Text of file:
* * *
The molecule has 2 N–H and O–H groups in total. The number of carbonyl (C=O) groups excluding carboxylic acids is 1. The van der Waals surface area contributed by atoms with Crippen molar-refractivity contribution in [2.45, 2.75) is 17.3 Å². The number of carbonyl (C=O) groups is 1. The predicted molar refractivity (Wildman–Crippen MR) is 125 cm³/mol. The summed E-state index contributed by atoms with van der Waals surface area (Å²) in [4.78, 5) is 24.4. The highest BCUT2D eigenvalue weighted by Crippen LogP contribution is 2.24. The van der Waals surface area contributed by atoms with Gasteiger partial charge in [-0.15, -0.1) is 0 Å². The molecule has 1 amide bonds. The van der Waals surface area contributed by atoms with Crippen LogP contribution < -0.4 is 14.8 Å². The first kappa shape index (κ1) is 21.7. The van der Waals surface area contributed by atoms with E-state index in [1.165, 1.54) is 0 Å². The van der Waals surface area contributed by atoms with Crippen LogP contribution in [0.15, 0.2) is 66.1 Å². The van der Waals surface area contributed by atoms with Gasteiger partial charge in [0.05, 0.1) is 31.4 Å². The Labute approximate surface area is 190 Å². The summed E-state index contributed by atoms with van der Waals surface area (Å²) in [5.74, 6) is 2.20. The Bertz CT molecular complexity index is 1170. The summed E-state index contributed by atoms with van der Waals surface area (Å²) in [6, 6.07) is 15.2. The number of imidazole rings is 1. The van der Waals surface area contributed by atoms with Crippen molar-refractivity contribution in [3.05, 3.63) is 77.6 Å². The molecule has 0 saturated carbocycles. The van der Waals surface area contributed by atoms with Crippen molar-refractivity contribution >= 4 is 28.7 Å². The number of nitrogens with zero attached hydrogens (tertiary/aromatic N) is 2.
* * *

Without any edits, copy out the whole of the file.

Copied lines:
The molecule has 2 N–H and O–H groups in total. The number of carbonyl (C=O) groups excluding carboxylic acids is 1. The van der Waals surface area contributed by atoms with Crippen molar-refractivity contribution in [2.45, 2.75) is 17.3 Å². The number of carbonyl (C=O) groups is 1. The predicted molar refractivity (Wildman–Crippen MR) is 125 cm³/mol. The summed E-state index contributed by atoms with van der Waals surface area (Å²) in [4.78, 5) is 24.4. The highest BCUT2D eigenvalue weighted by Crippen LogP contribution is 2.24. The van der Waals surface area contributed by atoms with Gasteiger partial charge in [-0.15, -0.1) is 0 Å². The molecule has 1 amide bonds. The van der Waals surface area contributed by atoms with Crippen LogP contribution < -0.4 is 14.8 Å². The first kappa shape index (κ1) is 21.7. The van der Waals surface area contributed by atoms with E-state index in [1.165, 1.54) is 0 Å². The van der Waals surface area contributed by atoms with Crippen LogP contribution in [0.15, 0.2) is 66.1 Å². The van der Waals surface area contributed by atoms with Gasteiger partial charge in [0.05, 0.1) is 31.4 Å². The Labute approximate surface area is 190 Å². The summed E-state index contributed by atoms with van der Waals surface area (Å²) in [5.74, 6) is 2.20. The Bertz CT molecular complexity index is 1170. The summed E-state index contributed by atoms with van der Waals surface area (Å²) in [6, 6.07) is 15.2. The number of imidazole rings is 1. The van der Waals surface area contributed by atoms with Crippen molar-refractivity contribution in [3.05, 3.63) is 77.6 Å². The molecule has 0 saturated carbocycles. The van der Waals surface area contributed by atoms with Crippen molar-refractivity contribution >= 4 is 28.7 Å². The number of nitrogens with zero attached hydrogens (tertiary/aromatic N) is 2.